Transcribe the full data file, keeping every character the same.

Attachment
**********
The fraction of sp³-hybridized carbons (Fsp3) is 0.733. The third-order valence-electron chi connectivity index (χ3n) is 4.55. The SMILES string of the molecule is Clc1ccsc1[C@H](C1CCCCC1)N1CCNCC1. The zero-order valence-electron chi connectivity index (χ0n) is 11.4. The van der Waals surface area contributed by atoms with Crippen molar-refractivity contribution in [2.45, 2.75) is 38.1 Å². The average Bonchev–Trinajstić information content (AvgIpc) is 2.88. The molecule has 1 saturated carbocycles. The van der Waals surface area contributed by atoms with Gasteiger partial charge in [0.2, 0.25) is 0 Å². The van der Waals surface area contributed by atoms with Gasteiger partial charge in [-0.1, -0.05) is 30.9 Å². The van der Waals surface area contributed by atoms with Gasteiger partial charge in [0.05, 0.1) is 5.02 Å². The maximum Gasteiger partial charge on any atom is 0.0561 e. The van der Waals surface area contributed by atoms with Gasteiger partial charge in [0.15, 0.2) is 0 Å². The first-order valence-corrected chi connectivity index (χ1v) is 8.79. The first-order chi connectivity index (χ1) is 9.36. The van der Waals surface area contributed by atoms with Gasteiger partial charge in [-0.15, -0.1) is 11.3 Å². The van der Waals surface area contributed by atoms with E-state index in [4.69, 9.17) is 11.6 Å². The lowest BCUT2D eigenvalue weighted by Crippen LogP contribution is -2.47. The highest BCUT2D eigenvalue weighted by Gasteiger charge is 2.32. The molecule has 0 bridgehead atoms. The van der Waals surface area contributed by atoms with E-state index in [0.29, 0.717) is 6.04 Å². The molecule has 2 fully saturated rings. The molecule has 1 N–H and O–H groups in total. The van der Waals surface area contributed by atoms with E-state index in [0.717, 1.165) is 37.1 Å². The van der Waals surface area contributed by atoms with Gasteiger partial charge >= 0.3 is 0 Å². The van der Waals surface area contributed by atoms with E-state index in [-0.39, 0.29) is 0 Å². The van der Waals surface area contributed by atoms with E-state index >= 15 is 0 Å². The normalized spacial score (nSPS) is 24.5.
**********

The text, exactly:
The fraction of sp³-hybridized carbons (Fsp3) is 0.733. The third-order valence-electron chi connectivity index (χ3n) is 4.55. The SMILES string of the molecule is Clc1ccsc1[C@H](C1CCCCC1)N1CCNCC1. The zero-order valence-electron chi connectivity index (χ0n) is 11.4. The van der Waals surface area contributed by atoms with Crippen molar-refractivity contribution in [2.45, 2.75) is 38.1 Å². The average Bonchev–Trinajstić information content (AvgIpc) is 2.88. The molecule has 1 saturated carbocycles. The van der Waals surface area contributed by atoms with Gasteiger partial charge in [0.2, 0.25) is 0 Å². The van der Waals surface area contributed by atoms with Gasteiger partial charge in [-0.1, -0.05) is 30.9 Å². The van der Waals surface area contributed by atoms with Gasteiger partial charge in [0.05, 0.1) is 5.02 Å². The maximum Gasteiger partial charge on any atom is 0.0561 e. The van der Waals surface area contributed by atoms with Gasteiger partial charge in [0.15, 0.2) is 0 Å². The first-order valence-corrected chi connectivity index (χ1v) is 8.79. The first-order chi connectivity index (χ1) is 9.36. The van der Waals surface area contributed by atoms with Gasteiger partial charge in [-0.15, -0.1) is 11.3 Å². The van der Waals surface area contributed by atoms with E-state index in [4.69, 9.17) is 11.6 Å². The lowest BCUT2D eigenvalue weighted by Crippen LogP contribution is -2.47. The highest BCUT2D eigenvalue weighted by Gasteiger charge is 2.32. The molecule has 0 bridgehead atoms. The van der Waals surface area contributed by atoms with E-state index in [0.29, 0.717) is 6.04 Å². The molecule has 2 fully saturated rings. The molecule has 1 N–H and O–H groups in total. The van der Waals surface area contributed by atoms with E-state index in [0.717, 1.165) is 37.1 Å². The van der Waals surface area contributed by atoms with Gasteiger partial charge >= 0.3 is 0 Å². The van der Waals surface area contributed by atoms with E-state index in [-0.39, 0.29) is 0 Å². The van der Waals surface area contributed by atoms with E-state index >= 15 is 0 Å². The normalized spacial score (nSPS) is 24.5.